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October 2, 2008 · Updated 11:40 AM
Rattlesnakes at the lake?
Rattlesnake Lake in North Bend has been a haven for anglers, outdoor enthusiasts and high-school students looking to cool off during hot summer seasons for years. But if there are no poisonous snakes in Western Washington, how in the world did the lake receive its name?
Rattlesnake Lake received its name around 1850 from a survey group that included Arthur A. Denny, the great Seattle pioneer. As the story goes, the area was going by the name of Rattlesnake Prairie when one of the workers in the survey group heard the wind rattle camas seed pods. The worker, thinking he was hearing rattlesnakes, was sure he'd be attacked. The survey party included American Indian guides, who may have told him of "Rattlesnake Mountain."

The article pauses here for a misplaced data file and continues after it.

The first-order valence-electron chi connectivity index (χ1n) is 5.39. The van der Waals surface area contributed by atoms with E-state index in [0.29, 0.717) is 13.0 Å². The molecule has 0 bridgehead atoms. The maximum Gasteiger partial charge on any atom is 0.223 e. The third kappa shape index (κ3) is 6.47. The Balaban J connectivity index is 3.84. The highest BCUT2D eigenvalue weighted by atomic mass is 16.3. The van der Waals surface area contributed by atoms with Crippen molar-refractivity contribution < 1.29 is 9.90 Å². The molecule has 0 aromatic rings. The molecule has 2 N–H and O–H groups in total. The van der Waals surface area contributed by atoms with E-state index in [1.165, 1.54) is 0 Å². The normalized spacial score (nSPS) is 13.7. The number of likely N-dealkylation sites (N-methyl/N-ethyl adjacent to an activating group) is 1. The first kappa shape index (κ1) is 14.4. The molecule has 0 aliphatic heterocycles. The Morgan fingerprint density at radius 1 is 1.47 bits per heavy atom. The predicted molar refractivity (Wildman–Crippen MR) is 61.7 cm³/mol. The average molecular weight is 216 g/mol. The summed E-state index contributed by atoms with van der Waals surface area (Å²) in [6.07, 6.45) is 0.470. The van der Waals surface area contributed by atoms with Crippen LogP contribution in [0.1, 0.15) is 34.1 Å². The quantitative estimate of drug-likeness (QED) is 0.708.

According to the Friends of the Cedar River Watershed Web site, Indian oral tradition indicates that rattlesnakes once lived on the west side of the Cascades.
* For information on Rattlesnake Lake and the Cedar River Watershed, visit www.cedarriver.org.